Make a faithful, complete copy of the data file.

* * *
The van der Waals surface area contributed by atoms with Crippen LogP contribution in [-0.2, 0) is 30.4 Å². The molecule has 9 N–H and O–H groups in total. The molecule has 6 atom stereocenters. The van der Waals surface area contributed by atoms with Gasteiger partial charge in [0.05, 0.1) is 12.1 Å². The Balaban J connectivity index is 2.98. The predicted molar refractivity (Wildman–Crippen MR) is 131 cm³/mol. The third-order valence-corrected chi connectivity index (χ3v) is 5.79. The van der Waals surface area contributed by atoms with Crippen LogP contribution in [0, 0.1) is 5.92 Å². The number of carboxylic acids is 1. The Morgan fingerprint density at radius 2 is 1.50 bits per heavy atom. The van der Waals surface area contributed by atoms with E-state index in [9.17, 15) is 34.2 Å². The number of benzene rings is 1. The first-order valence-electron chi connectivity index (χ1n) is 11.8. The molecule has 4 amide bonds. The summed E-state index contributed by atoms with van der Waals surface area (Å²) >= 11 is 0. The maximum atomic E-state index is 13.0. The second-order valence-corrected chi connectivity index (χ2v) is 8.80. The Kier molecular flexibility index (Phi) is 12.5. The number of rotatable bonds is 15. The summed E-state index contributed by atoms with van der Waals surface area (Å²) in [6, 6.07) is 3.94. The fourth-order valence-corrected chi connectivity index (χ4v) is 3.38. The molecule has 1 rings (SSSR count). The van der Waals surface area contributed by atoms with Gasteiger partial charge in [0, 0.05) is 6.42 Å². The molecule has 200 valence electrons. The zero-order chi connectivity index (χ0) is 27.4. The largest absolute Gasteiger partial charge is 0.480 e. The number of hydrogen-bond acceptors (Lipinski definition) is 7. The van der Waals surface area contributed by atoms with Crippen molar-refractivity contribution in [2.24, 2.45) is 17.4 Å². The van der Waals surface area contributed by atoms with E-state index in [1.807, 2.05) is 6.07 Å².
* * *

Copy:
The van der Waals surface area contributed by atoms with Crippen LogP contribution in [-0.2, 0) is 30.4 Å². The molecule has 9 N–H and O–H groups in total. The molecule has 6 atom stereocenters. The van der Waals surface area contributed by atoms with Gasteiger partial charge in [0.05, 0.1) is 12.1 Å². The Balaban J connectivity index is 2.98. The predicted molar refractivity (Wildman–Crippen MR) is 131 cm³/mol. The third-order valence-corrected chi connectivity index (χ3v) is 5.79. The van der Waals surface area contributed by atoms with Crippen LogP contribution in [0, 0.1) is 5.92 Å². The number of carboxylic acids is 1. The Morgan fingerprint density at radius 2 is 1.50 bits per heavy atom. The van der Waals surface area contributed by atoms with E-state index in [9.17, 15) is 34.2 Å². The number of benzene rings is 1. The first-order valence-electron chi connectivity index (χ1n) is 11.8. The molecule has 4 amide bonds. The summed E-state index contributed by atoms with van der Waals surface area (Å²) >= 11 is 0. The maximum atomic E-state index is 13.0. The second-order valence-corrected chi connectivity index (χ2v) is 8.80. The Kier molecular flexibility index (Phi) is 12.5. The number of rotatable bonds is 15. The summed E-state index contributed by atoms with van der Waals surface area (Å²) in [6, 6.07) is 3.94. The fourth-order valence-corrected chi connectivity index (χ4v) is 3.38. The molecule has 1 rings (SSSR count). The van der Waals surface area contributed by atoms with Gasteiger partial charge in [0, 0.05) is 6.42 Å². The molecule has 200 valence electrons. The zero-order chi connectivity index (χ0) is 27.4. The largest absolute Gasteiger partial charge is 0.480 e. The number of hydrogen-bond acceptors (Lipinski definition) is 7. The van der Waals surface area contributed by atoms with Crippen molar-refractivity contribution in [2.24, 2.45) is 17.4 Å². The van der Waals surface area contributed by atoms with E-state index in [1.807, 2.05) is 6.07 Å².